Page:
Green was the common thread, and ingenuity the key that led the five members of the “Fiscal Cliff Hangers” team to crack the brain-wracking puzzle that was the 20th annual Herald Hunt on Saturday in Coconut Grove.
Thousands turned out for the Miami Herald’s riddle-meets-scavenger-hunt in Peacock Park – all competing for the grand prize of four state rooms on Carnival’s newest ship, the Breeze.
But it took the team of two sets of parents and one high school senior to solve the series of brain twisters that first led them to a common thread, which in turn led them to a set of phrases, which they then deciphered for a telephone number, which only led them to more clues, and finally, thankfully, agonizingly, a victory.
“We’re psyched,’’ said Jamie Cole, who along with his wife, Debbie, daughter Julie, 17, and friends and longtime Hunt partners Peter and Caren Berg, all of them from Davie, make up the team that solved the puzzle.
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“It was really a team effort,’’ said Peter Berg.
“That green thing just clicked’’ said Caren Berg, referring to the common thread that ultimately led the Cliff Hangers to a field full of sign posts directing contestants to “follow the HEAT to victory,’’ though most Hunters were overheard expressing utter bewilderment.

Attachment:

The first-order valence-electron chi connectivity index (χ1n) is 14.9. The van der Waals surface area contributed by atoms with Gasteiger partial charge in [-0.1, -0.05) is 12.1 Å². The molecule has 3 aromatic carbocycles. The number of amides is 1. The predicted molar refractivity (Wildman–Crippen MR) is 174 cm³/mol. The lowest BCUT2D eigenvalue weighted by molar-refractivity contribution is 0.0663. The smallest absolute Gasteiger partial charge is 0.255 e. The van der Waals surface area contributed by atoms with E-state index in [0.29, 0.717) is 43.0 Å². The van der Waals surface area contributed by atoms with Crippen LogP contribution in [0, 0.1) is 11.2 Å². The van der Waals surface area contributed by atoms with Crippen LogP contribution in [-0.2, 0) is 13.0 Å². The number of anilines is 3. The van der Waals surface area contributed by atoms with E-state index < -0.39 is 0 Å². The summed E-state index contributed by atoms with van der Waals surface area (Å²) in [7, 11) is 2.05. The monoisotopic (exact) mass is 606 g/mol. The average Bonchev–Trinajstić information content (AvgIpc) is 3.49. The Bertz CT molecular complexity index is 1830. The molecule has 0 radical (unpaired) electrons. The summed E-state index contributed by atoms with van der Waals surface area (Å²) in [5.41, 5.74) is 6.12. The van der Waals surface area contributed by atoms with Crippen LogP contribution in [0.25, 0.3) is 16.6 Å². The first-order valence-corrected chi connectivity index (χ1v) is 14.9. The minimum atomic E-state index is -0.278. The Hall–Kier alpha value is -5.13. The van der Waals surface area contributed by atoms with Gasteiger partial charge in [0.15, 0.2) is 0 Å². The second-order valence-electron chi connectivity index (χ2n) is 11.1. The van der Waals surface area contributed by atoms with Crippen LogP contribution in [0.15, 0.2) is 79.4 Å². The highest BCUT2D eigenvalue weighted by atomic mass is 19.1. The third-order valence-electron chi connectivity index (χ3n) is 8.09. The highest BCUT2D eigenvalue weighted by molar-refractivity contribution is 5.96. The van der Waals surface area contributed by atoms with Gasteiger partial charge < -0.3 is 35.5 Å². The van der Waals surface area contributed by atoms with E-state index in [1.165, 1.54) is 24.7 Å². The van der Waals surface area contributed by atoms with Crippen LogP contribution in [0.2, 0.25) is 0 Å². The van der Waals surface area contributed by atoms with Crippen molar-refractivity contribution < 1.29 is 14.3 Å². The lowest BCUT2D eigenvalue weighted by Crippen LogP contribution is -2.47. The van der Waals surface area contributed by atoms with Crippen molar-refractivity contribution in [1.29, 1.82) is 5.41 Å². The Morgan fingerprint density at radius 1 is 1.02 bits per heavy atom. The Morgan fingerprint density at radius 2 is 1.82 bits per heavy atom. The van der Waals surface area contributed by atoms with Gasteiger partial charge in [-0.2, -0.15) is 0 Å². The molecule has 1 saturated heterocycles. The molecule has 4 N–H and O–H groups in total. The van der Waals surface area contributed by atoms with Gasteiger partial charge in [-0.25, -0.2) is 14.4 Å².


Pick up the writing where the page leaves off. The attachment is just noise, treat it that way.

That final clue, once solved, instructed the team to hand their phone number to a woman playing catch on a baseball diamond in Peacock Park.
The Cliff Hangers completed the puzzle about 15 minutes before the final clue was offered to all contestants at 3 p.m., and a good half hour before the second-place winners, a team calling themselves “2008 Champions’’ because they won the Hunt that year.
The 2008 Champions, a group of alumni from Miami Sunset High School, said they were “shocked’’ to have finished in the money once again.
“There’s tons of people here we feel are really smart,’’ said Frank Estadt. “We beat the odds.’’
Other members of the team included Joe Del Toro, Beesham A. Seecharan, David Jones, Stephanie Woolley, Greg Nguyen and Antonio Ginatta.
Throughout the Hunt, teams of contestants twisted their brains in knots solving puzzles such as a pair of dice stacked atop each other and placed next to a measuring stick at the end of a dock at the Barnacle historic park.
Aaron Fager of Kendall explained how his team solved the puzzle: they figured the pair of dice meant paradise, and the measuring stick was a reference to length.
They looked in the printed map, and found a promotion touting Carnival’s newest ships, including the Paradise, which measures 855-feet-long.
Fager and his team then turned to a list of numbered riddles. One of them was the number 855, and it contained references to the words sod and green.
“It’s a wonderful challenge being able to twist your brain like that,’’ said Fager, who was joined on the hunt by his wife, Oslaida, and his two sons, Daniel, 12, and David, 14, and friends Rick Hernandez, and Julio Perez and his daughter Eliza, 14.